In her latest N.M. Film Focus column, industry insider Christa Valdez reports on scams vs. legitimate career expenses and emphasizes the value of investing in both self and community.
BY CHRISTA VALDEZ
Legitimate networking, training and investing opportunities and pay-to-play scams exist in the entertainment industry. It is vitally important to know the difference between them. This month’s inbox at OneHeadlightInk.com was bombarded by questions about what are — and are not — customary, justifiable charges and fees when seeking a career in the industry.
Acquiring training and the tools of your trade are necessary facets, and investing your time and skills in independent productions and social industry events are also very important. Training is an investment in yourself, and certified classes held at accredited institutions are usually a safe and valuable choice. It’s also entirely possible to fall into industry jobs by simply being at the right place at the right time.
Aspiring talent is perhaps most vulnerable to plunking down hard-earned cash for promises of achieving hopes and dreams. As the industry grows, so does the reach of local snake oil salesmen. Virtually anyone can prop up a sandwich board — or its virtual equivalent — and preach an acting lesson at you. These con artists often have flashy websites or fancy brick-and-mortar storefronts.
From corporations that have built franchises on scamming model and actor wannabes for decades to lackluster or uninformative classes, these scams literally bank on taking advantage of those with stars in their eyes. The short answer to whether you’re being “taken” is: If it seems too good to be true, it almost always is.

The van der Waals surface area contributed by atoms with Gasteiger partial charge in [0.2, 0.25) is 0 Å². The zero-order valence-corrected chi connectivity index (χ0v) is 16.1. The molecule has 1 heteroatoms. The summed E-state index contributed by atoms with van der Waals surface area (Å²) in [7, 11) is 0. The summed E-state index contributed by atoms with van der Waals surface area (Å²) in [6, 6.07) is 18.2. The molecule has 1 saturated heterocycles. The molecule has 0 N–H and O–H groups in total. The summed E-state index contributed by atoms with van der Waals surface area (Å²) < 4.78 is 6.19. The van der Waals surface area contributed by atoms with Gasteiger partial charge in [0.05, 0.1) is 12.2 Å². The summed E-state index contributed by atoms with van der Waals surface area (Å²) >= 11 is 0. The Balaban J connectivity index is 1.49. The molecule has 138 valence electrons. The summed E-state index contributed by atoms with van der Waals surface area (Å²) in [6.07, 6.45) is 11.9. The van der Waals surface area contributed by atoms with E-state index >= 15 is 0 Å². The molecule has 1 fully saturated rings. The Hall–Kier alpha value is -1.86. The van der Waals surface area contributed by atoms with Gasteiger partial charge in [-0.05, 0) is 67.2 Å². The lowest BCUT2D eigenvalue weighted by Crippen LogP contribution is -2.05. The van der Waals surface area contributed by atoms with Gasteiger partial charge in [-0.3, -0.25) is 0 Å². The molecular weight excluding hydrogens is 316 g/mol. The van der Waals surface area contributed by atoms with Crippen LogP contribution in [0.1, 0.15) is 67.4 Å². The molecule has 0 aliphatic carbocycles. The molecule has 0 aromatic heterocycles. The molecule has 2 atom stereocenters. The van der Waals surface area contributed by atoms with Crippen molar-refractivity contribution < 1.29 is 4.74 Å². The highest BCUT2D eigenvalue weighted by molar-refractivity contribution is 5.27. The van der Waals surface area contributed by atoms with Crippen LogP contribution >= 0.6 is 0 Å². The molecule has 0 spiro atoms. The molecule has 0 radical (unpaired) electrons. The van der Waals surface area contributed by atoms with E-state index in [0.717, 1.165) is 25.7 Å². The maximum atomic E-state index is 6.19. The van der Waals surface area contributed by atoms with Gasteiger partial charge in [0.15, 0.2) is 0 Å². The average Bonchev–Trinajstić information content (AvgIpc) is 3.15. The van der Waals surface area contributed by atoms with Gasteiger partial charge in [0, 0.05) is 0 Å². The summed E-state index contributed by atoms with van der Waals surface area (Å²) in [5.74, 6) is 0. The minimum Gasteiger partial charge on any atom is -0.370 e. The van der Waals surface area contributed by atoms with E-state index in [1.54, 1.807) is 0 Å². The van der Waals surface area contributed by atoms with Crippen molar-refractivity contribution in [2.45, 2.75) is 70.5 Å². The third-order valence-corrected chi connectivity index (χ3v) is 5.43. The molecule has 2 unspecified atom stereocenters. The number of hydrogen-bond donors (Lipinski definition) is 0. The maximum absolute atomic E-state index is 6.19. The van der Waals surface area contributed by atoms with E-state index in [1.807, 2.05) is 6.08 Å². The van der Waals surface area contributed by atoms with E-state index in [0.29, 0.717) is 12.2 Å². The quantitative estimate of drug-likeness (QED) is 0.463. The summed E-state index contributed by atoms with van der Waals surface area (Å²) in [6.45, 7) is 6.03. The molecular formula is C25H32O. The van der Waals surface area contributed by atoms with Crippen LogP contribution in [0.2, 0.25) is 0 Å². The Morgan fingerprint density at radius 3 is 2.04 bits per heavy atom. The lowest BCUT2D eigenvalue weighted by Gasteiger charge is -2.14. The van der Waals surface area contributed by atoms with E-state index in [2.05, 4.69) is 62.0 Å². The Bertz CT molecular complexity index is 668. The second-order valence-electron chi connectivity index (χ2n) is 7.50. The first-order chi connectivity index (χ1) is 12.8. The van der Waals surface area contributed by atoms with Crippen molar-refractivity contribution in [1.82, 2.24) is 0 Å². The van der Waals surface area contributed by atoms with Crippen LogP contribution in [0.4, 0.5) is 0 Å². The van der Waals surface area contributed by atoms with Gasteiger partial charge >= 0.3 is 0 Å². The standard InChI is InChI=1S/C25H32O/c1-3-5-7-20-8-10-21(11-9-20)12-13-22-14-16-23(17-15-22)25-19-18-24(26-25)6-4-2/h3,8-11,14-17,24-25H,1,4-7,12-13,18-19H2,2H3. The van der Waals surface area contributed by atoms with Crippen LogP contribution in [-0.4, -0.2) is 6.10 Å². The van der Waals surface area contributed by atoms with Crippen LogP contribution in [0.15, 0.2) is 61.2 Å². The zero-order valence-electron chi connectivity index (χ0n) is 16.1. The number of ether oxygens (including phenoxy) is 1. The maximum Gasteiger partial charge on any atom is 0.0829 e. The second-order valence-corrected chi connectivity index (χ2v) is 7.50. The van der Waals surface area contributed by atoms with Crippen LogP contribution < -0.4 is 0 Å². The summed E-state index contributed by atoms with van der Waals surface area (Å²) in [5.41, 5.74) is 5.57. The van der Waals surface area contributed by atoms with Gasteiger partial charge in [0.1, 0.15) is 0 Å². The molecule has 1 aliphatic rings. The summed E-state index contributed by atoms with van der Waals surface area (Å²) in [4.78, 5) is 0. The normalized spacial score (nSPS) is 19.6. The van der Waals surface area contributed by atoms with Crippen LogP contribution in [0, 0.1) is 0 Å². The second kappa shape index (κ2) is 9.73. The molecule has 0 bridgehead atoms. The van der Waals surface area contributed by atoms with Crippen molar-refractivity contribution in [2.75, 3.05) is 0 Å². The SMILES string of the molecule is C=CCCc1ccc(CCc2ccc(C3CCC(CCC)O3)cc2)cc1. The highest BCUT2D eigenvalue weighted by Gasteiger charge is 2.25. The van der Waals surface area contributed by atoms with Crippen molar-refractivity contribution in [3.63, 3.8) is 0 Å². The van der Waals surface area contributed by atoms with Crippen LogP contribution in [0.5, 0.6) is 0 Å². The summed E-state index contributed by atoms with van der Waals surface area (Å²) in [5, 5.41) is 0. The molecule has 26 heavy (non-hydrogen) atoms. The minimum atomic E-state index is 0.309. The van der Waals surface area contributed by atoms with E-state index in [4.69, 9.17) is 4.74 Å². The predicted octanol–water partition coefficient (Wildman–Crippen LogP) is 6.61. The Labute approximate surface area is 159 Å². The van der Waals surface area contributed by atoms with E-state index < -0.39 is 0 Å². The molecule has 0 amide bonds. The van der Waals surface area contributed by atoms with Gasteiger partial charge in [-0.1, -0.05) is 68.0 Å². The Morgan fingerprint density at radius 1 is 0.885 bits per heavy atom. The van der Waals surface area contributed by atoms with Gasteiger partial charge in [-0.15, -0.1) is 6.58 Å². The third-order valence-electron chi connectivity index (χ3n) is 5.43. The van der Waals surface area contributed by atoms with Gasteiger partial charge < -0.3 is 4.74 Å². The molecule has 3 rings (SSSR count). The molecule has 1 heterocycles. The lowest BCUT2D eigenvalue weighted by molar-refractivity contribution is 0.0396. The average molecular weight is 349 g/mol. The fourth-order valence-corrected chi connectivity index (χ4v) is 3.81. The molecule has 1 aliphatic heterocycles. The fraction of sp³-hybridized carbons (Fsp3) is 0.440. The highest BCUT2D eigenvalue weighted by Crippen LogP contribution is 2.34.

Avoid falling prey to scams by committing the following to memory: Never pay to work or to be considered for work. Upfront fees are a giant red flag. Use the resources that are in place to protect you and your money, such as your local Screen Actors Guild (SAG) and legitimate licensing or watchdog agencies.
Professional casting directors do not require fees or paid training of actors to consider them for roles. Likewise, talent agents don’t charge upfront fees from clients for representation. Background talent is paid by production companies, after said talent is cast by the casting directors hired by that production.
If you need a good photographer, videographer or web designer to submit yourself for roles or help with networking or marketing materials, do your research before hiring someone. Three magic words can confirm you’re working with a legitimate business: referrals, referrals, referrals.
If all you find are glowing reviews and success stories, you’re probably safe. If you can’t find any information, keep walking or scrolling. With anything in the middle, exercise caution, thrift and due diligence.
It’s also imperative to invest in our local film community to ensure its viability and continued growth. Accomplish that by volunteering at independent productions or interning at reputable, established film-related businesses. Industry mixers, events and festivals are phenomenal places to network.
Attending can translate to a literal seat at the table with influencers and others actively building careers. Film submission fees, film festival passes and event tickets are also a solid investment.
The New Mexico film industry is flooding the state with arts and entertainment opportunities. With no signs of slowing, it’s time to get ready. Keep your questions and information coming because communication and shared learning are key to maintaining a thriving work environment for everyone.
Featured photo: Film industry panelists at the inaugural T or C Film Festival (from left) included talent agent Tina Presley of Mitchell Presley Talent Group, author Christa Valdez, Nani Rivera of The Santa Fe Film Commission and actor Chris Browning.
Photo credit: Jason A. Sedillo